The fossil fuel industry benefits from subsidies of $11m every minute, according to analysis by the International Monetary Fund. The IMF found the production and burning of coal, oil and gas was subsidised by $5.9tn in 2020, with not a single country pricing all its fuels sufficiently to reflect their full supply and environmental costs.
More than two thousand leading scientists and academics have called on world leaders to commit to a new fossil fuel ‘non-proliferation treaty’, committing to urgently phase out the use of coal, gas and oil in response to the emerging threats posed by climate change.
The European Commission recently proposed an EU-wide minimum tax rate for polluting aviation fuels such as kerosene to reduce CO2 emissions by 55% by 2030.
G-20 Member Countries Support Fossil Fuels at Levels Untenable to Achieve Paris Agreement Goals (BloombergNEF, Bloomberg Philanthropies)
BloombergNEF and Bloomberg Philanthropies report reveals G-20 member countries have given more than $3.3 trillion in subsidies for coal, oil, gas, and fossil-fuel power from 2015-2019.
Update on Recent Progress in Reform of Inefficient Fossil-Fuel Subsidies that Encourage Wasteful Consumption 2021 (OECD, IEA)
This report informs on latest trends in 2020 data on support for fossil fuels and offers good practices and lessons learned emerging from country experiences, as reflected in the growing body of G20 peer reviews.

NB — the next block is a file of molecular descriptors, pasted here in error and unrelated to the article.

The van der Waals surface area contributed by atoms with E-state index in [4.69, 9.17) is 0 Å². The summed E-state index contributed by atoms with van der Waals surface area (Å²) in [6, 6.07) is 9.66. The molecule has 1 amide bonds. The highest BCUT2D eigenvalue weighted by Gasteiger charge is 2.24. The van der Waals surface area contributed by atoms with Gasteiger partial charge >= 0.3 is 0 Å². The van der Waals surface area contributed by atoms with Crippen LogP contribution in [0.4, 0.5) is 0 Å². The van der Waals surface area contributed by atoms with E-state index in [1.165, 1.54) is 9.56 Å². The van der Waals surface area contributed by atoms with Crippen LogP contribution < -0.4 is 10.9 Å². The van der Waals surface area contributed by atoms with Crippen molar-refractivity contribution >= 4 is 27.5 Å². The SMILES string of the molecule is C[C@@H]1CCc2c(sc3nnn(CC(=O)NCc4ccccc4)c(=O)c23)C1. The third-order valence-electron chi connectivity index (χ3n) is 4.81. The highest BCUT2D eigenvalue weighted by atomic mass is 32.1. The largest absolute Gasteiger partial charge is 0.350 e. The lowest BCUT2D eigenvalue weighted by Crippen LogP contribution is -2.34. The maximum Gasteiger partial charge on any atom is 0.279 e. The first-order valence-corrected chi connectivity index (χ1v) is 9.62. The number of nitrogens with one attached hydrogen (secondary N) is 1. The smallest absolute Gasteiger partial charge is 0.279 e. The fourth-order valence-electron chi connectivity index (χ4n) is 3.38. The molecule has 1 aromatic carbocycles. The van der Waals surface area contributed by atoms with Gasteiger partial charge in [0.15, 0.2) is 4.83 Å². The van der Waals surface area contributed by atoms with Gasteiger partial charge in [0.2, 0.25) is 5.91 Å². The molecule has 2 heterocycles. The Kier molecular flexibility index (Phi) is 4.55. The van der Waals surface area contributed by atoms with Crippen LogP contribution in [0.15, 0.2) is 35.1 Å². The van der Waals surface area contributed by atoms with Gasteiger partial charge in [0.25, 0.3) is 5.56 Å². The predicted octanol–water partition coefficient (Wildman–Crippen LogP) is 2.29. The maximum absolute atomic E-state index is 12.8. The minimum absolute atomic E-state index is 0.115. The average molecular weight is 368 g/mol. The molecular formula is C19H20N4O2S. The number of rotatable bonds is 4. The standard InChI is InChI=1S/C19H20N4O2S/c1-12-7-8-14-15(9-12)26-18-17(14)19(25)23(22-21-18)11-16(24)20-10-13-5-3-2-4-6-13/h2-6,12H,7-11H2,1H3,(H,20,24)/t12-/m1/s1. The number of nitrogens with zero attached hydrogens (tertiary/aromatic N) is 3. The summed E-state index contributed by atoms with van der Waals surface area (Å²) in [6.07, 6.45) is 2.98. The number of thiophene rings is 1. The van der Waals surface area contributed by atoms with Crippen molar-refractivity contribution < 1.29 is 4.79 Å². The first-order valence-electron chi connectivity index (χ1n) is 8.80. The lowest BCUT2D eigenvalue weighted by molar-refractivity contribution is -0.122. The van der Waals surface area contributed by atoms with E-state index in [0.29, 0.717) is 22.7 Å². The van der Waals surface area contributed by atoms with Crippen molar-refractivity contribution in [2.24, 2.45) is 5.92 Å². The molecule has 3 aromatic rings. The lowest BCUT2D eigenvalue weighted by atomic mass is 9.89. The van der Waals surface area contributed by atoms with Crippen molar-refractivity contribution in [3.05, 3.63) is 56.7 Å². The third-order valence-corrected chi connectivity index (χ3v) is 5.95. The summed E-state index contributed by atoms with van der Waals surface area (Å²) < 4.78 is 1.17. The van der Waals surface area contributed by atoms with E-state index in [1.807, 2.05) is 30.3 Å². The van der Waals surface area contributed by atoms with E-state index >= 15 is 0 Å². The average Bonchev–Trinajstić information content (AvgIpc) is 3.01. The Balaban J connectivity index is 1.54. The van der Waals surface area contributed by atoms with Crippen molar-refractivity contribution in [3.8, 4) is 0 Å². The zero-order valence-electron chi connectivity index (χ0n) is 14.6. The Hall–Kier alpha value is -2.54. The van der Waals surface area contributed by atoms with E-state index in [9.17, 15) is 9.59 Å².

Política Fiscal y Cambio Climático: Experiencias Recientes de los Ministerios de Finanzas de América Latina y el Caribe (IDB)
Finance and planning ministries play a central role in promoting fiscal policies that generate more and better jobs with the transition to green economies. Adequate fiscal planning would help the decarbonization of the region’s economies create 15 million net new jobs by 2030.
The COVID-19 pandemic has exposed the many fragilities of our economies, and deepened existing inequalities, while highlighting the need for resilience, innovation, and cooperation in our societies. The immediate priority
Special Series on Fiscal Policies to Respond to COVID-19 – Fiscal Policy Responses to the Sharp Decline in Oil Prices (IMF)
Oil prices have declined sharply as a result of both global demand contraction and supply increase. The urgent priority for oil exporters is to deploy existing financial buffers, reprioritize spending,
Fossil fuels subsidies impede sustainable development, drain national budgets and divert resources from other priorities such as health and education. In addition, they undermine public health and social welfare, driving